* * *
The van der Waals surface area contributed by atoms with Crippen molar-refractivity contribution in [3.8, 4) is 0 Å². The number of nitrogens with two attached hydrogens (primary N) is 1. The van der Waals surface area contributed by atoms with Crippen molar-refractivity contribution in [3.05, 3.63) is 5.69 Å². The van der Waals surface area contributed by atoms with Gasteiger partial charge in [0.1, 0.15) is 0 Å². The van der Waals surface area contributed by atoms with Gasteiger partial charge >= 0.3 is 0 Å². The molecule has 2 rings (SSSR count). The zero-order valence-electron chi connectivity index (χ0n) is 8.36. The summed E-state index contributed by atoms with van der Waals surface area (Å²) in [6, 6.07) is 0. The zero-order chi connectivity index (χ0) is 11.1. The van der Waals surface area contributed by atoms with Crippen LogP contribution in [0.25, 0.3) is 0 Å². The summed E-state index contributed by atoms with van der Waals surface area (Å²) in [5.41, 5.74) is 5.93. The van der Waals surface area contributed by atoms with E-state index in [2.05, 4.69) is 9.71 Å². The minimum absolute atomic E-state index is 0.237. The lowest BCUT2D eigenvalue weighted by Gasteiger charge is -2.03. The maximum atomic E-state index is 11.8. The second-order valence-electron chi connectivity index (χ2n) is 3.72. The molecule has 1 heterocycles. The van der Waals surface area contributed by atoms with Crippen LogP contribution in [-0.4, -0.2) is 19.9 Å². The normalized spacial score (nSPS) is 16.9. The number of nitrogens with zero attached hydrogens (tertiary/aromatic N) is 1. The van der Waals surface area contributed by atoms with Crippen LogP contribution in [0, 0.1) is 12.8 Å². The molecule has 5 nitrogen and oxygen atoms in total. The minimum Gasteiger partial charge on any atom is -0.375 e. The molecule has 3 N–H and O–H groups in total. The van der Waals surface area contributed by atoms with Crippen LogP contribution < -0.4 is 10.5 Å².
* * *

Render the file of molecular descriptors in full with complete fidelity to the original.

The van der Waals surface area contributed by atoms with Crippen molar-refractivity contribution in [3.8, 4) is 0 Å². The number of nitrogens with two attached hydrogens (primary N) is 1. The van der Waals surface area contributed by atoms with Crippen molar-refractivity contribution in [3.05, 3.63) is 5.69 Å². The van der Waals surface area contributed by atoms with Gasteiger partial charge in [0.1, 0.15) is 0 Å². The van der Waals surface area contributed by atoms with Gasteiger partial charge >= 0.3 is 0 Å². The molecule has 2 rings (SSSR count). The zero-order valence-electron chi connectivity index (χ0n) is 8.36. The summed E-state index contributed by atoms with van der Waals surface area (Å²) in [6, 6.07) is 0. The zero-order chi connectivity index (χ0) is 11.1. The van der Waals surface area contributed by atoms with Crippen LogP contribution in [0.25, 0.3) is 0 Å². The summed E-state index contributed by atoms with van der Waals surface area (Å²) in [5.41, 5.74) is 5.93. The van der Waals surface area contributed by atoms with E-state index in [2.05, 4.69) is 9.71 Å². The minimum absolute atomic E-state index is 0.237. The lowest BCUT2D eigenvalue weighted by Gasteiger charge is -2.03. The maximum atomic E-state index is 11.8. The second-order valence-electron chi connectivity index (χ2n) is 3.72. The molecule has 1 heterocycles. The van der Waals surface area contributed by atoms with Crippen LogP contribution in [-0.4, -0.2) is 19.9 Å². The normalized spacial score (nSPS) is 16.9. The number of nitrogens with zero attached hydrogens (tertiary/aromatic N) is 1. The van der Waals surface area contributed by atoms with Crippen LogP contribution in [0, 0.1) is 12.8 Å². The molecule has 5 nitrogen and oxygen atoms in total. The minimum Gasteiger partial charge on any atom is -0.375 e. The molecule has 3 N–H and O–H groups in total. The van der Waals surface area contributed by atoms with Crippen LogP contribution < -0.4 is 10.5 Å².